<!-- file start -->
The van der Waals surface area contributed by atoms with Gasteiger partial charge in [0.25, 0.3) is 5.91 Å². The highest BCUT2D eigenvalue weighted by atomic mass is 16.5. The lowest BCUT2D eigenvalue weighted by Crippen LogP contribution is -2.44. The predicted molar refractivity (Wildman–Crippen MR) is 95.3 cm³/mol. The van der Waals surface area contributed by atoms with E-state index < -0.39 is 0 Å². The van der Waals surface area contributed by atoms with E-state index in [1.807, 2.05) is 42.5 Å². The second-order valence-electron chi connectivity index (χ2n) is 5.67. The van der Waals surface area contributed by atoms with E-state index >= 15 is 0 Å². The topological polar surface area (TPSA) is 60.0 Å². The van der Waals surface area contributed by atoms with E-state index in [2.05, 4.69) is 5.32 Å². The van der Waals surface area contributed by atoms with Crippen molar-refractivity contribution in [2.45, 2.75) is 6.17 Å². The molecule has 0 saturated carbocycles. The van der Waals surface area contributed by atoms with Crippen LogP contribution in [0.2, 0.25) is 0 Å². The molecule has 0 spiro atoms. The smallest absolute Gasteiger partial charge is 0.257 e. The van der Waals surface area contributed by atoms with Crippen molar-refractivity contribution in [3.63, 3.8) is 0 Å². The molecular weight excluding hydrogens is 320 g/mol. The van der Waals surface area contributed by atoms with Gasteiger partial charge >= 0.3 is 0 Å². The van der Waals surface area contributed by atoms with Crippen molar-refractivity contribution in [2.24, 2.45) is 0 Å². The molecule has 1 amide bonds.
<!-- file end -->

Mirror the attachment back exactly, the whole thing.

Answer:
The van der Waals surface area contributed by atoms with Gasteiger partial charge in [0.25, 0.3) is 5.91 Å². The highest BCUT2D eigenvalue weighted by atomic mass is 16.5. The lowest BCUT2D eigenvalue weighted by Crippen LogP contribution is -2.44. The predicted molar refractivity (Wildman–Crippen MR) is 95.3 cm³/mol. The van der Waals surface area contributed by atoms with E-state index < -0.39 is 0 Å². The van der Waals surface area contributed by atoms with E-state index in [1.807, 2.05) is 42.5 Å². The second-order valence-electron chi connectivity index (χ2n) is 5.67. The van der Waals surface area contributed by atoms with E-state index >= 15 is 0 Å². The topological polar surface area (TPSA) is 60.0 Å². The van der Waals surface area contributed by atoms with E-state index in [2.05, 4.69) is 5.32 Å². The van der Waals surface area contributed by atoms with Crippen molar-refractivity contribution in [2.45, 2.75) is 6.17 Å². The molecule has 0 saturated carbocycles. The van der Waals surface area contributed by atoms with Crippen LogP contribution in [0.2, 0.25) is 0 Å². The molecule has 0 spiro atoms. The smallest absolute Gasteiger partial charge is 0.257 e. The van der Waals surface area contributed by atoms with Crippen molar-refractivity contribution in [3.63, 3.8) is 0 Å². The molecular weight excluding hydrogens is 320 g/mol. The van der Waals surface area contributed by atoms with Gasteiger partial charge >= 0.3 is 0 Å². The van der Waals surface area contributed by atoms with Crippen molar-refractivity contribution in [2.24, 2.45) is 0 Å². The molecule has 1 amide bonds.